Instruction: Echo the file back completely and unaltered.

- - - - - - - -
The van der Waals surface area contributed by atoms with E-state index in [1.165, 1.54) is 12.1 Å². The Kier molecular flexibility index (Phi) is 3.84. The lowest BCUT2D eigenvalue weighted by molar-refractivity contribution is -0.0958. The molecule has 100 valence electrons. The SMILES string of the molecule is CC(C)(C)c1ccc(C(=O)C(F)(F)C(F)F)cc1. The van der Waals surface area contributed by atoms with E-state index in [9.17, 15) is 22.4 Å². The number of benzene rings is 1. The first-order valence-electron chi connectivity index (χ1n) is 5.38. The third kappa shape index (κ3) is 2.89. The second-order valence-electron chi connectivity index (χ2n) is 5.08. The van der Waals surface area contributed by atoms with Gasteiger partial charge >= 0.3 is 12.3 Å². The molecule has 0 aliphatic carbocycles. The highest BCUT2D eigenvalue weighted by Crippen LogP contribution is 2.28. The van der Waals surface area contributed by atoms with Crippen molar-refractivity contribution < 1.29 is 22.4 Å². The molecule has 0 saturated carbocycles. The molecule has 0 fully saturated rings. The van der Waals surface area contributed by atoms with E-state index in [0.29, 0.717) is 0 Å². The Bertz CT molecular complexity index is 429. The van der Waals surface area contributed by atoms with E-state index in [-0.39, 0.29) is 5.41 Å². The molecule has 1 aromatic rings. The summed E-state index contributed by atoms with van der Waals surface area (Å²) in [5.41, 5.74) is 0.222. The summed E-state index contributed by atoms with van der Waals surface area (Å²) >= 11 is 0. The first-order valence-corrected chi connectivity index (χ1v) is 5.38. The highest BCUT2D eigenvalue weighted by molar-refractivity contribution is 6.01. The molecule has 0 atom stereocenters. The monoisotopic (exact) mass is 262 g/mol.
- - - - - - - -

The van der Waals surface area contributed by atoms with E-state index in [1.165, 1.54) is 12.1 Å². The Kier molecular flexibility index (Phi) is 3.84. The lowest BCUT2D eigenvalue weighted by molar-refractivity contribution is -0.0958. The molecule has 100 valence electrons. The SMILES string of the molecule is CC(C)(C)c1ccc(C(=O)C(F)(F)C(F)F)cc1. The van der Waals surface area contributed by atoms with E-state index in [9.17, 15) is 22.4 Å². The number of benzene rings is 1. The first-order valence-electron chi connectivity index (χ1n) is 5.38. The third kappa shape index (κ3) is 2.89. The second-order valence-electron chi connectivity index (χ2n) is 5.08. The van der Waals surface area contributed by atoms with Gasteiger partial charge >= 0.3 is 12.3 Å². The molecule has 0 aliphatic carbocycles. The highest BCUT2D eigenvalue weighted by Crippen LogP contribution is 2.28. The van der Waals surface area contributed by atoms with Crippen molar-refractivity contribution < 1.29 is 22.4 Å². The molecule has 0 saturated carbocycles. The molecule has 0 fully saturated rings. The van der Waals surface area contributed by atoms with E-state index in [0.29, 0.717) is 0 Å². The Bertz CT molecular complexity index is 429. The van der Waals surface area contributed by atoms with E-state index in [-0.39, 0.29) is 5.41 Å². The molecule has 1 aromatic rings. The summed E-state index contributed by atoms with van der Waals surface area (Å²) in [5.41, 5.74) is 0.222. The summed E-state index contributed by atoms with van der Waals surface area (Å²) >= 11 is 0. The first-order valence-corrected chi connectivity index (χ1v) is 5.38. The highest BCUT2D eigenvalue weighted by molar-refractivity contribution is 6.01. The molecule has 0 atom stereocenters. The monoisotopic (exact) mass is 262 g/mol.